There was no shortage of heroes on that day sixteen years ago when the U.S. came under attack. Here are a few of their stories:
Operation Yellow Ribbon is the story of a little village in Newfoundland whose residents welcomed and cared for thousands of stranded airline passengers after U.S. airspace was closed on 9/11.
Boatlift is the story of the largest maritime evacuation in history, which took place in Manhattan on 9/11. Half a million people were evacuated in nine hours after the Coast Guard put out a call for help and hundreds of locals responded.
The Man in the Red Bandana is the story of Welles Crowther, a young equities trader in New York City who lost his life on 9/11 while saving the lives of strangers.
The Search and Rescue Dogs of 9/11 is about some of the dogs who searched for survivors amid the wreckage of the Pentagon and the World Trade Center.
This documentary about the events in Gander, Newfoundland on September 11, 2001 is well worth forty-four minutes of your time, especially if your faith in humanity could use a boost.
More heroes: The 9/11 boatlift, the largest maritime evacuation in history.
Still more heroes: The search-and-rescue dogs of 9/11 (click on image for slide show).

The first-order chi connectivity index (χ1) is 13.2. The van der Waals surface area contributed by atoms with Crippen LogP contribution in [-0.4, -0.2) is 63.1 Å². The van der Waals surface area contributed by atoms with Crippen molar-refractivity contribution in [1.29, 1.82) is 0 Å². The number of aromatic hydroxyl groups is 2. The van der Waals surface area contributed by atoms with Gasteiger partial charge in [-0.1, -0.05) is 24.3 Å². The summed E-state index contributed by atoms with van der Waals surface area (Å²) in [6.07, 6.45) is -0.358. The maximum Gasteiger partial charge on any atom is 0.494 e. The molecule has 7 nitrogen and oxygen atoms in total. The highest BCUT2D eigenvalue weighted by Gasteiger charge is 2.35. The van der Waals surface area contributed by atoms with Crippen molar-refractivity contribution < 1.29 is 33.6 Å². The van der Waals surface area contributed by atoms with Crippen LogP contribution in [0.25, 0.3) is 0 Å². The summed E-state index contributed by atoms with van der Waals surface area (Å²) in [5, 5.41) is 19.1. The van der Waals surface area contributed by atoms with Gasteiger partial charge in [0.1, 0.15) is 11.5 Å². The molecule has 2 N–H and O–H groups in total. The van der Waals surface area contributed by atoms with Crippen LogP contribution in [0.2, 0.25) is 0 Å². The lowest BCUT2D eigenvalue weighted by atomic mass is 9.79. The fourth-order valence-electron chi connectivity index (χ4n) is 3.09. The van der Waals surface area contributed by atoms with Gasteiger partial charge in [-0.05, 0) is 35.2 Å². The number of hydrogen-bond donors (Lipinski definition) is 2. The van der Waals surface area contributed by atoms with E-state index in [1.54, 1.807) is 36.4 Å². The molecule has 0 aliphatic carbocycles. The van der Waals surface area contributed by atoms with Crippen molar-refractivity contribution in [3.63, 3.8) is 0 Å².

Although few people are aware of it, the largest maritime evacuation in history took place on September 11, 2001, in Manhattan. It happened spontaneously, without the slightest preparation or planning, because a group of completely ordinary Americans put the well-being of thousands of total strangers ahead of their own safety, convenience, and comfort. Half a million people were rescued in the space of nine hours, and miraculously, not one person was injured in the process. If you have lost your faith in humanity, then you need to watch this one.
Here’s another story of heroism in an unlikely place: Gander, a little village (pop. 10,000) in Newfoundland, where thirty-eight airliners containing almost seven thousand people were diverted after American airspace was closed on September 11. The citizens of Gander opened their homes and hearts to the stranded travelers for five days — another example of the worst disasters bringing out the best in ordinary human beings.
(If you’d like to read more about this extraordinary story, I highly recommend the book The Day the World Came to Town: 9/11 in Gander, Newfoundland, by Jim DeFede.)